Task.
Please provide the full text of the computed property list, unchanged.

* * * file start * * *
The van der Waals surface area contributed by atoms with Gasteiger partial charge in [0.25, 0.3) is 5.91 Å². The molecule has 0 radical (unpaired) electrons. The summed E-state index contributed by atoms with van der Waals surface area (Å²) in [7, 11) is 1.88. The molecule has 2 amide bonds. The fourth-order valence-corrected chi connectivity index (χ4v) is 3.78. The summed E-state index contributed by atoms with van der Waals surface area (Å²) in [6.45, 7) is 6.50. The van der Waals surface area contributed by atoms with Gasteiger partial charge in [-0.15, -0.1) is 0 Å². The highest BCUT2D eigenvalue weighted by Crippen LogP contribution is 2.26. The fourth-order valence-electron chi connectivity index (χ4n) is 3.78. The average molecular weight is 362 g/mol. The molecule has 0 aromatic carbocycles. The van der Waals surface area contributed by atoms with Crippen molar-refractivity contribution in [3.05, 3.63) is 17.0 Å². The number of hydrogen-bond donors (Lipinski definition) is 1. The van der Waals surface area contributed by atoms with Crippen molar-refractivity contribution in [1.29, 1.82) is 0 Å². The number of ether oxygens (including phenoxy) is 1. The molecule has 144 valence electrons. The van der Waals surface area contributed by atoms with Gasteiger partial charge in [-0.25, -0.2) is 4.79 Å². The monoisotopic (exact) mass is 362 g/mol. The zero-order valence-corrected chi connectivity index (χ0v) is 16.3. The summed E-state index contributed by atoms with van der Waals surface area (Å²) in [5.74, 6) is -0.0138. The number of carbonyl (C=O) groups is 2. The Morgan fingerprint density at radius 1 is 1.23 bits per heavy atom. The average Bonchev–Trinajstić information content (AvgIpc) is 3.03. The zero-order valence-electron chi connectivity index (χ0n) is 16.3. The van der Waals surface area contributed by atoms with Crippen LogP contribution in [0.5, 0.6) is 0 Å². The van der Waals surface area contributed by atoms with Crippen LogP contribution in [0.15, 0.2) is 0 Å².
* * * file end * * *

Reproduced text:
The van der Waals surface area contributed by atoms with Gasteiger partial charge in [0.25, 0.3) is 5.91 Å². The molecule has 0 radical (unpaired) electrons. The summed E-state index contributed by atoms with van der Waals surface area (Å²) in [7, 11) is 1.88. The molecule has 2 amide bonds. The fourth-order valence-corrected chi connectivity index (χ4v) is 3.78. The summed E-state index contributed by atoms with van der Waals surface area (Å²) in [6.45, 7) is 6.50. The van der Waals surface area contributed by atoms with Gasteiger partial charge in [-0.15, -0.1) is 0 Å². The highest BCUT2D eigenvalue weighted by Crippen LogP contribution is 2.26. The fourth-order valence-electron chi connectivity index (χ4n) is 3.78. The average molecular weight is 362 g/mol. The molecule has 0 aromatic carbocycles. The van der Waals surface area contributed by atoms with Crippen molar-refractivity contribution in [3.05, 3.63) is 17.0 Å². The number of hydrogen-bond donors (Lipinski definition) is 1. The van der Waals surface area contributed by atoms with Crippen molar-refractivity contribution in [1.29, 1.82) is 0 Å². The number of ether oxygens (including phenoxy) is 1. The molecule has 144 valence electrons. The van der Waals surface area contributed by atoms with Gasteiger partial charge in [-0.25, -0.2) is 4.79 Å². The monoisotopic (exact) mass is 362 g/mol. The zero-order valence-corrected chi connectivity index (χ0v) is 16.3. The summed E-state index contributed by atoms with van der Waals surface area (Å²) in [5.74, 6) is -0.0138. The number of carbonyl (C=O) groups is 2. The Morgan fingerprint density at radius 1 is 1.23 bits per heavy atom. The average Bonchev–Trinajstić information content (AvgIpc) is 3.03. The zero-order valence-electron chi connectivity index (χ0n) is 16.3. The van der Waals surface area contributed by atoms with Crippen LogP contribution in [0.5, 0.6) is 0 Å². The van der Waals surface area contributed by atoms with Crippen LogP contribution in [0.15, 0.2) is 0 Å².